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Free Content Determination of rifampicin bioequivalence in a three-drug FDC by WHO and Indian protocols: effect of sampling schedule and size

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SETTING: To promote the quality assurance of fixed-dose combination (FDC) formulations, the World Health Organization (WHO) has prepared a convenient simplified protocol for the determination of rifampicin (RMP) bioequivalence. During the development of this protocol, it was proved that sampling time up to 8 h can determine the rate and extent of RMP absorption. However, this protocol utilises 20 volunteers in contrast to other local regulatory requirements of a minimum of 12 volunteers. The different sample sizes utilised in these protocols may affect the sensitivity of the bioequivalence outcome.

OBJECTIVE: To determine the effect of sampling size and schedule on RMP bioequivalence when two different protocols are used.

DESIGN: A bioequivalence trial was conducted with a study design of 20 volunteers and 24 h sampling time, which fulfils the requirements of both the WHO and Indian regulatory protocols. Pharmacokinetic and statistical analysis was done by stepwise reduction in sample size and schedule.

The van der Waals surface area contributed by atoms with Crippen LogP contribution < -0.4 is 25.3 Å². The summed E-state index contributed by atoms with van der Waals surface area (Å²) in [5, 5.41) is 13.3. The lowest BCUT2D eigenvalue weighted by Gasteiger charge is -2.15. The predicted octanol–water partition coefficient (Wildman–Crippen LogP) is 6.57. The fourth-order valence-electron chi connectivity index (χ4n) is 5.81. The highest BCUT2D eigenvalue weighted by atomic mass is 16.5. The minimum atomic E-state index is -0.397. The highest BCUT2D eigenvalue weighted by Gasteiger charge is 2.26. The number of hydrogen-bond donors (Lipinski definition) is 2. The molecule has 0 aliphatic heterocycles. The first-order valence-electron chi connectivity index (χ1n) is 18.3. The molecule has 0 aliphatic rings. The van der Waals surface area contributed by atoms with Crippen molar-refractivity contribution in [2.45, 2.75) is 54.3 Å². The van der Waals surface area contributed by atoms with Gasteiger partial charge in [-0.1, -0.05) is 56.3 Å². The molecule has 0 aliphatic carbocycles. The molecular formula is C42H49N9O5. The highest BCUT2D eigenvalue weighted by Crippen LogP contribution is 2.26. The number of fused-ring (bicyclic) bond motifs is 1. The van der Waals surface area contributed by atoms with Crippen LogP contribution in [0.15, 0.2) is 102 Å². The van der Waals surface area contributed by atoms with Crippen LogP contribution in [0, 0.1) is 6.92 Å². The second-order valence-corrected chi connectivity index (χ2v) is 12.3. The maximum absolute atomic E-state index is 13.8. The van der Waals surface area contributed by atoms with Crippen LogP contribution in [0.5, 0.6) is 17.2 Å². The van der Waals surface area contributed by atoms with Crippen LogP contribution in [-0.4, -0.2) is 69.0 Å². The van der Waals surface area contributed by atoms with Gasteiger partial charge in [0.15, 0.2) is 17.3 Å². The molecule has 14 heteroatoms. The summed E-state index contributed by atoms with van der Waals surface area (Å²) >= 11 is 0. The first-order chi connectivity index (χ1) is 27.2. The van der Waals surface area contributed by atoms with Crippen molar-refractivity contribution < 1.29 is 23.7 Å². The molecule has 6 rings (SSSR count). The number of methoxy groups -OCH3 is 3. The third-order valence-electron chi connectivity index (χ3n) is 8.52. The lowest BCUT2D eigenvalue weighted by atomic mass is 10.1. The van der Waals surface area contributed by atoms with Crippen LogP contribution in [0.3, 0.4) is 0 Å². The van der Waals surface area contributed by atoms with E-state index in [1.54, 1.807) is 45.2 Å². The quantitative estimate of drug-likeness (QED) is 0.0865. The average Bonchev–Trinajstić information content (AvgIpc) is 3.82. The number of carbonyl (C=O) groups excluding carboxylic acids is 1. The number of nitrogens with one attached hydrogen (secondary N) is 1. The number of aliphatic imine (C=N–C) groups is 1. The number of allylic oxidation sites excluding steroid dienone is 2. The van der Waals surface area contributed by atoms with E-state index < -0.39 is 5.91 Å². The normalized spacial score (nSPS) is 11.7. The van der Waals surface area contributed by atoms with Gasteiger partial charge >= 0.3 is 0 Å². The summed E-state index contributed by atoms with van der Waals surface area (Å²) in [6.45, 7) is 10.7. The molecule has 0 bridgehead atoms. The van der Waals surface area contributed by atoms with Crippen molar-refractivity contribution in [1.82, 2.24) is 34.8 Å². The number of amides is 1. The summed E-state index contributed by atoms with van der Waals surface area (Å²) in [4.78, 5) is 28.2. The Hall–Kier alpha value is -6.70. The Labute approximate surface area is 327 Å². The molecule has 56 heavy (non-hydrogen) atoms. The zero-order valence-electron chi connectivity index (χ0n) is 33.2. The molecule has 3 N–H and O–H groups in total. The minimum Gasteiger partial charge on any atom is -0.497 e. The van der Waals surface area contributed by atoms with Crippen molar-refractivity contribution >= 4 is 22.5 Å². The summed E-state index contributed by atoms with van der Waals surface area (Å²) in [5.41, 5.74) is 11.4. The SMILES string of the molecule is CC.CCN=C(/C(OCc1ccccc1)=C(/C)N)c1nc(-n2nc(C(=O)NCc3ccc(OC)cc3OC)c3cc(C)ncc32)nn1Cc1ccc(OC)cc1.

RESULT: Bioequivalence limits of RMP were unaffected by a reduced sample size of 12 volunteers and 8 h sampling time.

CONCLUSION: Minimising sample size after validation for borderline and poor quality FDC formulations can further reduce the cost of conducting bioequivalence trials.

Keywords: bioequivalence; fixed-dose combination; rifampicin; tuberculosis

Document Type: Regular Paper

Affiliations: Department of Pharmaceutics, National Institute of Pharmaceutical Education and Research (NIPER), Nagar, India

Publication date: 2005-01-01

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  • The International Journal of Tuberculosis and Lung Disease publishes articles on all aspects of lung health, including public health-related issues such as training programmes, cost-benefit analysis, legislation, epidemiology, intervention studies and health systems research. The IJTLD is dedicated to the continuing education of physicians and health personnel and the dissemination of information on tuberculosis and lung health world-wide.

    Certain IJTLD articles are selected for translation into French, Spanish, Chinese or Russian. They are available on the Union website

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